Results

      Overall, 42.1% of adolescents misperceived their weight status: 35.3% underestimated and 6.8% overestimated their weight status. Among overweight or obese adolescents, 68.4% misperceived their weight status; 35% of underweight adolescents overestimated their weight status. Among normal-weight adolescents, 8.5% overestimated and 18.5% underestimated their weight. Compared to accurate perception, both overestimation and underestimation of weight status were associated with greater likelihood of inappropriate WCI, but only underestimation was associated with unhealthy diet and activity behaviors.

      Conclusions

      Weight misperception was a common problem among US adolescents from all weight categories and was associated with inappropriate WCI. Future research should examine how adolescents' weight perceptions are formed and whether reducing misperceptions may improve behaviors.

      Keywords

      To read this article in full you will need to make a payment

      Purchase one-time access:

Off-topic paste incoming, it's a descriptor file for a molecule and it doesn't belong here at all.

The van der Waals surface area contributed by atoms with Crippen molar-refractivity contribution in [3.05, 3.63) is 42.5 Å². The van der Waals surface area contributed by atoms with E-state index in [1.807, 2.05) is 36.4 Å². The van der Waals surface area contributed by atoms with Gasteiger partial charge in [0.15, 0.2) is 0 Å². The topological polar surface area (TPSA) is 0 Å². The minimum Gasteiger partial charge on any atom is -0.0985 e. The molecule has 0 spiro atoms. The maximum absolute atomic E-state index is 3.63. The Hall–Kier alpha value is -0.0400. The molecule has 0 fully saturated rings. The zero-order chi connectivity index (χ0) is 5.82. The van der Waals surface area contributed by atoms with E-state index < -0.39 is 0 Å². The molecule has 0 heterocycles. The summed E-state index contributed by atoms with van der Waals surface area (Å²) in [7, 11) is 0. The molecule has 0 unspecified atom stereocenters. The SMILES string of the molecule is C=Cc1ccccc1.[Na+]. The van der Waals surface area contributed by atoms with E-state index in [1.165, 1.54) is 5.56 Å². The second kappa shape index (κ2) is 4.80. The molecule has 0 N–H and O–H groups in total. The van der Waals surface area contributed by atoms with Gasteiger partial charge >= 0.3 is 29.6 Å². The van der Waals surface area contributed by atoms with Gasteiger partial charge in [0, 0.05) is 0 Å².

Academic & Personal: 24 hour online accessCorporate R&D Professionals: 24 hour online access
      One-time access price info
      • For academic or personal research use, select 'Academic and Personal'
      • For corporate R&D use, select 'Corporate R&D Professionals'

      Subscribe:

      Subscribe to Academic Pediatrics
      Already a print subscriber? Claim online access
      Already an online subscriber? Sign in
      Institutional Access: Sign in to ScienceDirect

      References

        • Ogden C.L.
        • Carroll M.D.
        • Curtin L.R.
        • et al.
        Prevalence of high body mass index in US children and adolescents, 2007–2008.
        JAMA. 2010; 303: 242-249
        • Whitaker R.C.
        • Wright J.A.
        • Pepe M.S.
        • et al.
        Predicting obesity in young adulthood from childhood and parental obesity.